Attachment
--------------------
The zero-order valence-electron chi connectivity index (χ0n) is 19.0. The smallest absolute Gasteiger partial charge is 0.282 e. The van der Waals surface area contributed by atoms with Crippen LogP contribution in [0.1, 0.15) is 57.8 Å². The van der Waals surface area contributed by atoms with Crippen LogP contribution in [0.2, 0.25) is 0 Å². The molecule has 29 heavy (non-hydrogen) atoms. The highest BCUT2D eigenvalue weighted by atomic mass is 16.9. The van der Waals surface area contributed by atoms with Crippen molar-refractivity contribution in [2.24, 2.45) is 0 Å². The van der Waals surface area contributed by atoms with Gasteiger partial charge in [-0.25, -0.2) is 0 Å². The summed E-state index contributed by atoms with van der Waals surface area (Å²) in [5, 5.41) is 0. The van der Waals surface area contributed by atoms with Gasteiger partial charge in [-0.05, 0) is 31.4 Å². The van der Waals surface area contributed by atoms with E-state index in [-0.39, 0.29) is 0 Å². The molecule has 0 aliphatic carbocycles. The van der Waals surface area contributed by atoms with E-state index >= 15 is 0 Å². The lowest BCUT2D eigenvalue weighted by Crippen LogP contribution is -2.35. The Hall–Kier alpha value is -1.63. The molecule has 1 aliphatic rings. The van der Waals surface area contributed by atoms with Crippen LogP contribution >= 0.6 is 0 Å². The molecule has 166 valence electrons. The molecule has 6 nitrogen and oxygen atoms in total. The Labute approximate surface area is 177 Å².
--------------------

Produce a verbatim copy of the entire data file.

The zero-order valence-electron chi connectivity index (χ0n) is 19.0. The smallest absolute Gasteiger partial charge is 0.282 e. The van der Waals surface area contributed by atoms with Crippen LogP contribution in [0.1, 0.15) is 57.8 Å². The van der Waals surface area contributed by atoms with Crippen LogP contribution in [0.2, 0.25) is 0 Å². The molecule has 29 heavy (non-hydrogen) atoms. The highest BCUT2D eigenvalue weighted by atomic mass is 16.9. The van der Waals surface area contributed by atoms with Crippen molar-refractivity contribution in [2.24, 2.45) is 0 Å². The van der Waals surface area contributed by atoms with Gasteiger partial charge in [-0.25, -0.2) is 0 Å². The summed E-state index contributed by atoms with van der Waals surface area (Å²) in [5, 5.41) is 0. The van der Waals surface area contributed by atoms with Gasteiger partial charge in [-0.05, 0) is 31.4 Å². The van der Waals surface area contributed by atoms with E-state index in [-0.39, 0.29) is 0 Å². The molecule has 0 aliphatic carbocycles. The van der Waals surface area contributed by atoms with E-state index >= 15 is 0 Å². The lowest BCUT2D eigenvalue weighted by Crippen LogP contribution is -2.35. The Hall–Kier alpha value is -1.63. The molecule has 1 aliphatic rings. The van der Waals surface area contributed by atoms with Crippen LogP contribution >= 0.6 is 0 Å². The molecule has 166 valence electrons. The molecule has 6 nitrogen and oxygen atoms in total. The Labute approximate surface area is 177 Å².